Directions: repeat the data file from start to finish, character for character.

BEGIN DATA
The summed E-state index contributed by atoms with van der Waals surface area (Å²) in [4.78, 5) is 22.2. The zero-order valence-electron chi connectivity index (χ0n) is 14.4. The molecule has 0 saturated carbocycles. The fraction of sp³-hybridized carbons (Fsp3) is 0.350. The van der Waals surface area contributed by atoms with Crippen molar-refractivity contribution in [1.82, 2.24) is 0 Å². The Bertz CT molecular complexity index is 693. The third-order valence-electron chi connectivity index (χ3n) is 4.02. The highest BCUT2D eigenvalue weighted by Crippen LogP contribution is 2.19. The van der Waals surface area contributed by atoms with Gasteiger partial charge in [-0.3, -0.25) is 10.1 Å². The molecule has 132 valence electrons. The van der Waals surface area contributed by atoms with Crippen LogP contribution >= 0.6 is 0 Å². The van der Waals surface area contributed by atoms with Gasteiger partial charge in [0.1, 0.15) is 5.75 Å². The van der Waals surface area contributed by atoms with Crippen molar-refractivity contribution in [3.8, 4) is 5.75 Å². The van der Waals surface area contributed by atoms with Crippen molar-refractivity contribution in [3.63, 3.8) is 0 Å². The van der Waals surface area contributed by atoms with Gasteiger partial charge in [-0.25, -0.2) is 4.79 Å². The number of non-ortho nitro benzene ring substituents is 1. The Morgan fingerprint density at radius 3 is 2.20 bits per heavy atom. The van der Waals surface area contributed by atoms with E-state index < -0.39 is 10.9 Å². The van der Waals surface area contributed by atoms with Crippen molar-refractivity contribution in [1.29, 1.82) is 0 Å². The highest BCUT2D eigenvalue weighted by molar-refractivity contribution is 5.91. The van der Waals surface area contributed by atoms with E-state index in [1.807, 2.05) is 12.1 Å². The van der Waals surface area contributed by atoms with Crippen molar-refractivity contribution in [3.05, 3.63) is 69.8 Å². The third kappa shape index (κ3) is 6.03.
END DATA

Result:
The summed E-state index contributed by atoms with van der Waals surface area (Å²) in [4.78, 5) is 22.2. The zero-order valence-electron chi connectivity index (χ0n) is 14.4. The molecule has 0 saturated carbocycles. The fraction of sp³-hybridized carbons (Fsp3) is 0.350. The van der Waals surface area contributed by atoms with Crippen molar-refractivity contribution in [1.82, 2.24) is 0 Å². The Bertz CT molecular complexity index is 693. The third-order valence-electron chi connectivity index (χ3n) is 4.02. The highest BCUT2D eigenvalue weighted by Crippen LogP contribution is 2.19. The van der Waals surface area contributed by atoms with Gasteiger partial charge in [-0.3, -0.25) is 10.1 Å². The molecule has 132 valence electrons. The van der Waals surface area contributed by atoms with Crippen LogP contribution >= 0.6 is 0 Å². The van der Waals surface area contributed by atoms with Gasteiger partial charge in [0.1, 0.15) is 5.75 Å². The van der Waals surface area contributed by atoms with Crippen molar-refractivity contribution in [3.8, 4) is 5.75 Å². The van der Waals surface area contributed by atoms with Crippen molar-refractivity contribution in [3.63, 3.8) is 0 Å². The van der Waals surface area contributed by atoms with Gasteiger partial charge in [-0.25, -0.2) is 4.79 Å². The number of non-ortho nitro benzene ring substituents is 1. The Morgan fingerprint density at radius 3 is 2.20 bits per heavy atom. The van der Waals surface area contributed by atoms with E-state index < -0.39 is 10.9 Å². The van der Waals surface area contributed by atoms with Crippen molar-refractivity contribution in [1.29, 1.82) is 0 Å². The highest BCUT2D eigenvalue weighted by molar-refractivity contribution is 5.91. The van der Waals surface area contributed by atoms with E-state index in [1.807, 2.05) is 12.1 Å². The van der Waals surface area contributed by atoms with Crippen molar-refractivity contribution in [3.05, 3.63) is 69.8 Å². The third kappa shape index (κ3) is 6.03.